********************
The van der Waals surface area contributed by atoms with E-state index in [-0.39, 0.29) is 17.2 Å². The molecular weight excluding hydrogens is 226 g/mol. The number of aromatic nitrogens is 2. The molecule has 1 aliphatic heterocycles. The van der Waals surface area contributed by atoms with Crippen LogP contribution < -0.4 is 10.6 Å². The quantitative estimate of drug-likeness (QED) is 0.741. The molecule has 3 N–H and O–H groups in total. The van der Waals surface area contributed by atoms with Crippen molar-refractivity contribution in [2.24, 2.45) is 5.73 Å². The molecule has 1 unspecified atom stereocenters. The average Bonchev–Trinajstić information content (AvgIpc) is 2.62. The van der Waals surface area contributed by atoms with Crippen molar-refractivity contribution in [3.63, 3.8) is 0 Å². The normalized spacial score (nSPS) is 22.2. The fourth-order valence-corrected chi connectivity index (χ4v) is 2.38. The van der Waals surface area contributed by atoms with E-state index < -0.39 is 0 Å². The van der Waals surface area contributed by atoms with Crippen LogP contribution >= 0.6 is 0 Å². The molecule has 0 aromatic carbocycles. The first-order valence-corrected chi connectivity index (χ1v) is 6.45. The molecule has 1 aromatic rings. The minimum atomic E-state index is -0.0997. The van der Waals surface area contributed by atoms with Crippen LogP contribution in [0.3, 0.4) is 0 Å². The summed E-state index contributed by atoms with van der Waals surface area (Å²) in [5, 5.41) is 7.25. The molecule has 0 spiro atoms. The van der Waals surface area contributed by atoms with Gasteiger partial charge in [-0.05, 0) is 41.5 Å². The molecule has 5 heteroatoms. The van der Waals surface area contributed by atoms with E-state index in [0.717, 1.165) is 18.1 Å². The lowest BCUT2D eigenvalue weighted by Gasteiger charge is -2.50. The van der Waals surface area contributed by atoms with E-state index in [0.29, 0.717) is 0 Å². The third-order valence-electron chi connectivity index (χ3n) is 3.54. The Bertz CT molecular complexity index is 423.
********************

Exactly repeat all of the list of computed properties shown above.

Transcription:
The van der Waals surface area contributed by atoms with E-state index in [-0.39, 0.29) is 17.2 Å². The molecular weight excluding hydrogens is 226 g/mol. The number of aromatic nitrogens is 2. The molecule has 1 aliphatic heterocycles. The van der Waals surface area contributed by atoms with Crippen LogP contribution < -0.4 is 10.6 Å². The quantitative estimate of drug-likeness (QED) is 0.741. The molecule has 3 N–H and O–H groups in total. The van der Waals surface area contributed by atoms with Crippen molar-refractivity contribution in [2.24, 2.45) is 5.73 Å². The molecule has 1 unspecified atom stereocenters. The average Bonchev–Trinajstić information content (AvgIpc) is 2.62. The van der Waals surface area contributed by atoms with Crippen molar-refractivity contribution in [3.63, 3.8) is 0 Å². The normalized spacial score (nSPS) is 22.2. The fourth-order valence-corrected chi connectivity index (χ4v) is 2.38. The van der Waals surface area contributed by atoms with E-state index < -0.39 is 0 Å². The van der Waals surface area contributed by atoms with Crippen LogP contribution >= 0.6 is 0 Å². The molecule has 0 aromatic carbocycles. The first-order valence-corrected chi connectivity index (χ1v) is 6.45. The molecule has 1 aromatic rings. The minimum atomic E-state index is -0.0997. The van der Waals surface area contributed by atoms with Crippen LogP contribution in [0.3, 0.4) is 0 Å². The summed E-state index contributed by atoms with van der Waals surface area (Å²) in [5, 5.41) is 7.25. The molecule has 0 spiro atoms. The van der Waals surface area contributed by atoms with Gasteiger partial charge in [-0.05, 0) is 41.5 Å². The molecule has 5 heteroatoms. The van der Waals surface area contributed by atoms with E-state index in [0.717, 1.165) is 18.1 Å². The lowest BCUT2D eigenvalue weighted by Gasteiger charge is -2.50. The van der Waals surface area contributed by atoms with E-state index in [0.29, 0.717) is 0 Å². The third-order valence-electron chi connectivity index (χ3n) is 3.54. The Bertz CT molecular complexity index is 423.